Friday, 28 February 2014

Rare Disease Day

First Time on Skates
It is Rare Disease Day!

In honour of this, I would like you to meet Owen- my 8 year old son. He has a rare genetic anomaly- specifically 11q23.3 (x4). Looks pretty technical when I type it like that! Here is a quick explanation of what it all means. Everyone has 23 pairs of chromosomes- these are the structures in each of the body’s cells that carry the genetic information (DNA) that tells the body how to develop and function. They come in pairs, one side inherited from each parent, and are numbered 1 to 23 approximately from largest to smallest. Each chromosome has a short (p) arm and a long (q) arm. Sometimes, there are errors within these chromosomes (missing genes (deletions), extra genes (duplications), genes that have ended up in the wrong spot or wrong chromosome, or structural differences like the arms being fused). All of which can effect how an individual develops.

In Owen's case, he is triple rare- 
1. He has a small section of triplicated genes (meaning he carries 4 copies instead of the usual 2) on the (long) Q arm of the 11th chromosome- at the junction of 23.3. Deletions are by far the most common issues, followed by duplications (meaning 3 copies)- triplications (4 copies) are extremely rare.
2. The second part of the rare equation is that it is found on the 11th chromosome. It can be a lonely chromosome. So far, the only known person (in the world) that carries the same anomaly is Mr Cleverly Disguised as Cake. Sure, there are other known syndromes on the 11th chromosome (Jacobson's, Emanual, Neuroblastoma, Ewing's Sarcoma, Ectodermal Dysplasia type 4) but none are exactly what Owen has.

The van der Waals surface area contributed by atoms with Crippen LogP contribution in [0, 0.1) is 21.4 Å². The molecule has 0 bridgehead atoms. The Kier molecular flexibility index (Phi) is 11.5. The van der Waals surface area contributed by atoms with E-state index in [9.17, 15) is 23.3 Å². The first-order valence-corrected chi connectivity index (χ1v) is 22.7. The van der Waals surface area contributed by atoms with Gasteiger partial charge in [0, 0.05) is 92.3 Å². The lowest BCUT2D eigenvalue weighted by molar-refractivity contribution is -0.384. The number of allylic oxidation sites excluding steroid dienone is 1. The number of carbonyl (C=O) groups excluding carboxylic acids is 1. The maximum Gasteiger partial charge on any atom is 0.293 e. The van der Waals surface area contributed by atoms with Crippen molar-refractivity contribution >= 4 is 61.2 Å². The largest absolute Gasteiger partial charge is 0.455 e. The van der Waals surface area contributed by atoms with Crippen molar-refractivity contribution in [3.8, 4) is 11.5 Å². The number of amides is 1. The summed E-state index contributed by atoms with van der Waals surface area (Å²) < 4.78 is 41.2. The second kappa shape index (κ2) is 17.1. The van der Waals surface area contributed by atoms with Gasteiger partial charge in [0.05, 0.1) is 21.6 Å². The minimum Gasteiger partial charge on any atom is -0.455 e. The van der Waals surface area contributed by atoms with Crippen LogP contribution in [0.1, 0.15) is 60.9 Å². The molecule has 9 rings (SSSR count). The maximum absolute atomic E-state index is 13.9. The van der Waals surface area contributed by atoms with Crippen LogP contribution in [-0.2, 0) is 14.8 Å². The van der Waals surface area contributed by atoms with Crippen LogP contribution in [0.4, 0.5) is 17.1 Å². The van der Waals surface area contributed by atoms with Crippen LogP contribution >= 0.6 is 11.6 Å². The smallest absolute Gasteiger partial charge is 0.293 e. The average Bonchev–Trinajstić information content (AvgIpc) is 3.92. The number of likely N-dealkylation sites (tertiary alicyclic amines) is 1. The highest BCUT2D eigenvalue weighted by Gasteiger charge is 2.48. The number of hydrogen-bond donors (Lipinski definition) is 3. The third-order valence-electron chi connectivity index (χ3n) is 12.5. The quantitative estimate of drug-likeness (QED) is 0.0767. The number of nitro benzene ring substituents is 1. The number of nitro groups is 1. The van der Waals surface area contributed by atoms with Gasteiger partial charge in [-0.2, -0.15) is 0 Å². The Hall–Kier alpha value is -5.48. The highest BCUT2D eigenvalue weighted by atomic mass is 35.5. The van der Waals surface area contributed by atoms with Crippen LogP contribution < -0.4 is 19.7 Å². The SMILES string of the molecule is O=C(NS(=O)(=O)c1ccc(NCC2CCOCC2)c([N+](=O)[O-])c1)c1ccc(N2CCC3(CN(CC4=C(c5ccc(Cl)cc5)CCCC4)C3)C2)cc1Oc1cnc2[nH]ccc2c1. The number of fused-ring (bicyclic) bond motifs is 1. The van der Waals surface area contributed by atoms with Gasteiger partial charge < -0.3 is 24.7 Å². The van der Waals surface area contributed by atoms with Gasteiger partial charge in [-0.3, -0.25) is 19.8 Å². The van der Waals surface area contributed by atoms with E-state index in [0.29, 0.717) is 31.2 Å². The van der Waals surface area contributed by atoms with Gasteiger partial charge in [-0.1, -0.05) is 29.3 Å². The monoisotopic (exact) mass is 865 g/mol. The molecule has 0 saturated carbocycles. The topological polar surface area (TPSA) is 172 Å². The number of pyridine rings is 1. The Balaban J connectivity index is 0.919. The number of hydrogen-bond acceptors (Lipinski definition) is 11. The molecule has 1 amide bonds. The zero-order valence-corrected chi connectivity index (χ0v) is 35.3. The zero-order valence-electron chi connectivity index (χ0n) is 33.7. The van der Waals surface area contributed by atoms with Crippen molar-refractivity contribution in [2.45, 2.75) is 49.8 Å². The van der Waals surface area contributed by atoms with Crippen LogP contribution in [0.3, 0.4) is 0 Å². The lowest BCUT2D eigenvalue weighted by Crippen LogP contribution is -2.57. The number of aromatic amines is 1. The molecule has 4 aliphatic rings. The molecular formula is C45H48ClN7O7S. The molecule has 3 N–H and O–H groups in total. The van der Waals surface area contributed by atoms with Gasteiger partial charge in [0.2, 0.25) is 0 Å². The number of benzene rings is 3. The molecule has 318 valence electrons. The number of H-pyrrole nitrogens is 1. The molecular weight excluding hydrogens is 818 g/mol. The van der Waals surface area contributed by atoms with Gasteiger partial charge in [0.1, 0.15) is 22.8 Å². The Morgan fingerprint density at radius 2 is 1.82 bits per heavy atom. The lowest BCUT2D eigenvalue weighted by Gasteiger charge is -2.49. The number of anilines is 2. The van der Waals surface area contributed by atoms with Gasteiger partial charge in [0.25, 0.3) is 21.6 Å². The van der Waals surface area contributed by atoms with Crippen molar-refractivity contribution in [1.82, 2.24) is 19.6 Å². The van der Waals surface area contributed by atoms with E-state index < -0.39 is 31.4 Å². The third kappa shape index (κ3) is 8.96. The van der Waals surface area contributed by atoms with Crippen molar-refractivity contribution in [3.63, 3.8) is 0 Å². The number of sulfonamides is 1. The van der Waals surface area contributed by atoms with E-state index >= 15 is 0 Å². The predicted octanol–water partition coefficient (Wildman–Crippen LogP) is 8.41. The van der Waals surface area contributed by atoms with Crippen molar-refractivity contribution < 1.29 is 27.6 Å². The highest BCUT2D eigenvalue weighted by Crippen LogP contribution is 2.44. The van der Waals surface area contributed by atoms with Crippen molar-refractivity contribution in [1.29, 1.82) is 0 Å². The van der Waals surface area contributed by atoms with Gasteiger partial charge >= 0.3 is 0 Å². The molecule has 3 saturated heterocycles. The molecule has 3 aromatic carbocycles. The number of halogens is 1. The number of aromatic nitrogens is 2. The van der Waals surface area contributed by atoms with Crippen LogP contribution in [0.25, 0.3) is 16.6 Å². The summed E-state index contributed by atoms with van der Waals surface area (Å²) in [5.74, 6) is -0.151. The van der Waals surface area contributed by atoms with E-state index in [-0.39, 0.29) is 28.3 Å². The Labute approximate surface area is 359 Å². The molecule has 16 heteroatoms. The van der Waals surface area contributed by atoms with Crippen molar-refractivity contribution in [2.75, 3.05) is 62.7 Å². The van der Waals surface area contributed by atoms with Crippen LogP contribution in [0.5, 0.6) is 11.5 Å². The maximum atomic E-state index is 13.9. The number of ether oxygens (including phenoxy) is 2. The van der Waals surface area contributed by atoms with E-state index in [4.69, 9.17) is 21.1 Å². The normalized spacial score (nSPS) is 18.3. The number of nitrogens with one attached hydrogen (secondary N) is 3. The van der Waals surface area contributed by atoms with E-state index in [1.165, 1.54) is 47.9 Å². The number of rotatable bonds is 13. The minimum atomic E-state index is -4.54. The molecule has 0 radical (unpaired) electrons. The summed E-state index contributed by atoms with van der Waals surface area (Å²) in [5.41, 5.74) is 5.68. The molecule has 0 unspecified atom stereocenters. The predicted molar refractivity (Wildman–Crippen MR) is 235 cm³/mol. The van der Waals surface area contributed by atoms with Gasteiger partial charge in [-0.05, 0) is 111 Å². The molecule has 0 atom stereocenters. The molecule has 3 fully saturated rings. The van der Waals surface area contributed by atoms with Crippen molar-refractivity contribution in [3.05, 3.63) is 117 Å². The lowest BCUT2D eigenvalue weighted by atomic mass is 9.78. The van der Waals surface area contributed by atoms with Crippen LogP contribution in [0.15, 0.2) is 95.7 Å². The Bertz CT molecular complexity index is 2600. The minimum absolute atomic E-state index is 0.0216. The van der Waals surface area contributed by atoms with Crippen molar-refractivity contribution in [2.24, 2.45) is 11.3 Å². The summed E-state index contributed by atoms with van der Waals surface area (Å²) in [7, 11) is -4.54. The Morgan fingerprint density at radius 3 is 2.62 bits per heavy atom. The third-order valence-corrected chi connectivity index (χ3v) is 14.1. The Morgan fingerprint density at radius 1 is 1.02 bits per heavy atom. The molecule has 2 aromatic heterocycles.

3.The third part you ask? He's freaking fantastic! He has a number of super powers- like hyperlexia (the ability to read before being taught- in Owen's case, he was spelling words on my fridge when he was 2- even though he didn't speak until he was 5) He has a deep understanding of empathy, and the brightest, happiest attitude I have ever encountered. He sees the world from a different angle than most- which often boggles my mind and makes me think that I need to look harder to see if I can catch those things that escape me. He is a computer whiz- no password is safe from his enquiring mind. Perhaps the coolest part? The unique and not often found ability to fall down, grin, brush off the dust and start all over...WITH A SMILE.
"It's pretty slippery out here Mommy!"

He has his challenges. Feeding difficulties. Unique language. Hypomyelination in certain areas of the brain. Motor planning, control and coordination difficulties. And while these things can be tough on a little guy that wants to be in the centre of the action, he takes it all in stride.  Not much stops him from participating and enjoying in every moment of life.  And that is something that I am eternally grateful for. He is not dis-abled, he is differently abled.

So what does it all mean?
Well, nobody really knows for sure.

The one thing that I do know for sure?
It is frightening to hear a specialist say "we don't know" in reference to your child.  But it will not stop us from enjoying every moment of every day.